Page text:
Series: Britannica Bookshelf

Series by cover

1–8 of 18 ( next | show all )

Works (18)

A. P. Giannini: Building the Bank of America by Paul Rink
Alfred C. Fuller: Selling Door to Door by Edward Allen
Babe Didrikson Zaharias: Striving to Be Champion by Helen Markley Miller
Captain Edward L. Beach: Around the World Under Water by Beril Becker
Frank Lloyd Wright: Living Architecture by Doris Ransohoff
Horace Greeley: Informing a Nation by Edward Allen
Horace Mann: Educating for Democracy by Jessie Treichler
John James Audubon: Painting America's Wildlife by Janet Stevenson
John Marshall: Fighting for Justice by Fred J. Cook
Luther Burbank: Creating New and Better Plants by Paul Bacon
Margaret Mead: Shaping a New World by Allyn Moss
Marian Anderson: Singing to the World by Janet Stevenson
Mathew Brady: Photographing History by Manuel Komroff
Pearl S. Buck: Revealing the Human Heart by Cornelia Spencer
Robert Frost: Making Poems for America by Gorham Munson
Sam Rayburn: Leading the Lawmakers by Edward Allen
Theodore Roosevelt: Rallying a Free People by Fred J. Cook
Walter Reuther: Building the House of Labor by Fred J. Cook

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Series description


How do series work?

To create a series or add a work to it, go to a "work" page. The "Common Knowledge" section now includes a "Series" field. Enter the name of the series to add the book to it.

Works can belong to more than one series. In some cases, as with Chronicles of Narnia, disagreements about order necessitate the creation of more than one series.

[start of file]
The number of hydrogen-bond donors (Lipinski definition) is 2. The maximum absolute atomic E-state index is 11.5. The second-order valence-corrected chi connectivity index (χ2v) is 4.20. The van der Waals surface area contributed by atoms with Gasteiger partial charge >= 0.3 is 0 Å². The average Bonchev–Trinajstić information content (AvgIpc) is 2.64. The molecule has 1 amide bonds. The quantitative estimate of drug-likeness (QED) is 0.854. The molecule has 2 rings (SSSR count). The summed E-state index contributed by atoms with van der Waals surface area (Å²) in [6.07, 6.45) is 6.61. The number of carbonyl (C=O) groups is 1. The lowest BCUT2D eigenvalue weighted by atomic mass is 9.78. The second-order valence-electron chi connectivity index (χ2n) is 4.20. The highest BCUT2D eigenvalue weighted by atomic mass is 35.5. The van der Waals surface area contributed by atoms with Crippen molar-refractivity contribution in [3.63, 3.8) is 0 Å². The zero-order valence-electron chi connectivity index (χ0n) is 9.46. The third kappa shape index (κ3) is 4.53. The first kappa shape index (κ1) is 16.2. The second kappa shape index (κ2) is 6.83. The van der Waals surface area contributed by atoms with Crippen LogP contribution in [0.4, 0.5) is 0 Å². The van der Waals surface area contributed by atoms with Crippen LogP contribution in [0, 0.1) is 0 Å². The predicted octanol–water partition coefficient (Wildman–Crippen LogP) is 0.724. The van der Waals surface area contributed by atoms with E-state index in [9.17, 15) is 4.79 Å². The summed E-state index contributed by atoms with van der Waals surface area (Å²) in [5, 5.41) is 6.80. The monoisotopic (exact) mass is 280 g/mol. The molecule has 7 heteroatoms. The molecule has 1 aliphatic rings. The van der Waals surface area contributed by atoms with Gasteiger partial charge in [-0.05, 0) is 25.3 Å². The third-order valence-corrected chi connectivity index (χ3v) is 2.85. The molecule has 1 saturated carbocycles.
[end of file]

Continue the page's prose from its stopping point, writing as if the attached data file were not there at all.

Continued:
Tip: If the series has an order, add a number or other descriptor in parenthesis after the series title (eg., "Chronicles of Prydain (book 1)"). By default, it sorts by the number, or alphabetically if there is no number. If you want to force a particular order, use the | character to divide the number and the descriptor. So, "(0|prequel)" sorts by 0 under the label "prequel."

What isn't a series?

Series was designed to cover groups of books generally understood as such (see Wikipedia: Book series). Like many concepts in the book world, "series" is a somewhat fluid and contested notion. A good rule of thumb is that series have a conventional name and are intentional creations, on the part of the author or publisher. For now, avoid forcing the issue with mere "lists" of works possessing an arbitrary shared characteristic, such as relating to a particular place. Avoid series that cross authors, unless the authors were or became aware of the series identification (eg., avoid lumping Jane Austen with her continuators).

Also avoid publisher series, unless the publisher has a true monopoly over the "works" in question. So, the Dummies guides are a series of works. But the Loeb Classical Library is a series of editions, not of works.


Collectorator (26)
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